Claims of Race-Based Arrests Given a Trim
OAKLAND, Calif. (CN) - A federal judge refused to dismiss some claims against police officers accused of making race-based arrests for public drunkenness.
Francisco Valdez, Ricardo Vasquez and Daniel Martinez, all of whom are Latino, joined Jamil Stubbs, who is black, in a lawsuit that says they were not inebriated when officers arrested for public intoxication.
The officers maintain, however, that each plaintiff smelled of alcohol and exhibited at least one other sign of drunkenness. They claim, for example, that one was combative and another urinated on a public garage wall.
Valdez alleges that he and Vasquez were apprehended in the street and that Officer R. Amagau told him, "We don't want your kind here."
Amagau allegedly told Vasquez, "We don't want you guys to come back. We don't like you people."
U.S. District Judge Claudia Wilken refused to dismiss the case in March, but allowed the defendants to seek summary judgment again.
After the court declined to sever the claims relating to the Martinez and Stubbs arrests from those tied to the Valdez and Vasquez arrests, the parties then stipulated to the dismissal of some claims.
On Friday, U.S. Magistrate Judge Kandis Westmore threw out battery claims brought by Martinez and Stubbs against Officers Wallace and Orlando, finding that the act of handcuffing a suspect alone is reasonable, since it is required to make any arrest.
"Even assuming that plaintiffs' arrests were in fact not supported by probable cause, that alone does not give rise to a battery claim," she wrote. "As this court explained during the hearing, a state law battery claim is the equivalent of a federal claim of excessive force and is analyzed under a reasonableness standard."
The relevant inquiry is whether the force the Officers Wallace and Orlando employed in arresting Stubbs and Martinez, "irrespective of the probable cause, was reasonable," the 24-page opinion states.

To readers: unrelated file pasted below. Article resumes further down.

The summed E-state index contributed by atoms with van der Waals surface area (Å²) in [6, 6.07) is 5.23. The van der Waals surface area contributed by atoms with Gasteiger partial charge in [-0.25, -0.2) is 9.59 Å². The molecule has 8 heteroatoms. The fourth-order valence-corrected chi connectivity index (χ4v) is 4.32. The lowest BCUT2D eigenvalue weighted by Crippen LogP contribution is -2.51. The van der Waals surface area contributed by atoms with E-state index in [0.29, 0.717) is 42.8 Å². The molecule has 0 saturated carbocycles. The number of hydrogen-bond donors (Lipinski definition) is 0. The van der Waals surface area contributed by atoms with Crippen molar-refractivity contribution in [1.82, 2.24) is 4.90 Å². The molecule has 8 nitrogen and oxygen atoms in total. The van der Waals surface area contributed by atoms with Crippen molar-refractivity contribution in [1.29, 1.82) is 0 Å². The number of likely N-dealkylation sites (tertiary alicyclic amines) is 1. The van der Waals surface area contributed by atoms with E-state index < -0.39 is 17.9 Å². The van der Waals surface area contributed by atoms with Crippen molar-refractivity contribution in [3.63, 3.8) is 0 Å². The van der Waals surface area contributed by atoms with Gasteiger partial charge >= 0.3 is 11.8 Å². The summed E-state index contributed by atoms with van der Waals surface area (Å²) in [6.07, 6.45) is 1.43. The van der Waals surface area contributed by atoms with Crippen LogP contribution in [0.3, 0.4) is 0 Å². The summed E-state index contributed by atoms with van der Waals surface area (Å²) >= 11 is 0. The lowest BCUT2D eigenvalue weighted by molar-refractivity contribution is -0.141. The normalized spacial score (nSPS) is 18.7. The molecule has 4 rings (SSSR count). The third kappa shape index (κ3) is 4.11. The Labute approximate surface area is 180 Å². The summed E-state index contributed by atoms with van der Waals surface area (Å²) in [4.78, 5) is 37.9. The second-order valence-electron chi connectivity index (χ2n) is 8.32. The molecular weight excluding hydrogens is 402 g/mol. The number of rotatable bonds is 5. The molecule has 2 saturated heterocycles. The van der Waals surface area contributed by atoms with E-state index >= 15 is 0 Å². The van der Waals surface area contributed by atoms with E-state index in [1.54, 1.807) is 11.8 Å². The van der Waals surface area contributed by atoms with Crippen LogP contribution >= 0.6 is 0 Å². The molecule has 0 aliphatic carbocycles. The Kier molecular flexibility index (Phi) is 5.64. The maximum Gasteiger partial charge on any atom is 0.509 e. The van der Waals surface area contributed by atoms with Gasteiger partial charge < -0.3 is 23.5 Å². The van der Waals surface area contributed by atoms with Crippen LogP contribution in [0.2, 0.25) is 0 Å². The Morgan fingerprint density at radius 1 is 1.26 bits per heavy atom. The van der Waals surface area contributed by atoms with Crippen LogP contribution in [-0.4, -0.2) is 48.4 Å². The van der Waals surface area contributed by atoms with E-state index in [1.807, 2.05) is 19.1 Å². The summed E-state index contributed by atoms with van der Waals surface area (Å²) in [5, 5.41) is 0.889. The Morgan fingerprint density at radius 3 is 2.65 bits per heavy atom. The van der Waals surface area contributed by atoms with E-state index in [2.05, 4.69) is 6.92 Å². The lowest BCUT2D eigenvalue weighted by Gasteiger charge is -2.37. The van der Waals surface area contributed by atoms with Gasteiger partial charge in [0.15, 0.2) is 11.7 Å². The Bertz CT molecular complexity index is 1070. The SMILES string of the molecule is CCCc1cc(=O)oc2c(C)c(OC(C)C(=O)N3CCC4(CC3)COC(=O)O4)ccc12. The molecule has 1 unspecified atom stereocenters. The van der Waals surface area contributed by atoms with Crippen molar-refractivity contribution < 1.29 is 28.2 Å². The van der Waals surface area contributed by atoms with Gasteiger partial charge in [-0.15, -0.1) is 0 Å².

Since the depositions of Martinez and Stubbs show that the officers merely cuffed the men and placed them under arrest, the "defendants have shown that there is no genuine dispute as to any material fact concerning the use of force involved," Westmore added.
Vasquez also failed to show that the officers who allegedly made racist remarks in arresting him used "violence, or intimidation by threat of violence," the judge found. The officer who allegedly made that exact statement was not even named as a defendant.
Vasquez claims the arresting officer grabbed his hand, zip-tied him and loaded him into a vehicle, but Westmore found no evidence that a reasonable person in this position would have been intimidated and would have perceived a threat of violence.
"Viewing the facts in the light most favorable to plaintiffs, plaintiff Vasquez was indeed arrested, and one of the officers involved [in] that arrest made a racially-motivated comment," he wrote. "Even if that comment could be attributed to any of the named defendants in this action, however, the circumstances surrounding Vasquez's arrest do not show violence or intimidation by threat of violence, nor do they support a reasonable inference of such conduct."
Westmore found that success on the First and Fourth Amendment claims "would only establish the object of the Section 52.1 claim, that is, interference with a constitutional or statutory right. They would not establish the necessary predicate of threats, intimidation or coercion."
The judge also rejected the plaintiffs' theory that the cty of San Jose and Police Chief Robert Davis had a duty to supervise their personnel so that they do not violate the constitutional rights of citizens.
Relevant law does not establish a mandatory duty to ensure such interference does not occur, according to the ruling.
"In this case, these provisions do not give rise to the mandatory duty necessary to sustain plaintiffs' negligence claim," Westmore wrote.
In upholding the negligence claims against the remaining individual officers for failing to use reasonable force, however, the judge found that the defendants had "failed to meet their initial burden of showing that there is no genuine dispute as to any material fact concerning the individual officers' alleged failure to exercise ordinary care and prudence in detaining, arresting, and searching plaintiffs."
The defendants had conceded that a factual dispute about whether officers had probable cause to arrest Martinez, Vasquez and Stubbs means the court could not dispute false arrest and imprisonment claims against individual officers.
The individual officers named in the suit are identified only as R. Agaman and Officers Martin, Rickert, Wallace and Orlando.
The plaintiffs are represented by Andrew Stearns of Bustamante & Gagliasso in San Jose.
Ardell Johnson from the San Jose City Attorney's Office is the lead attorney for the defendants.
Neither attorney responded to a request for comment.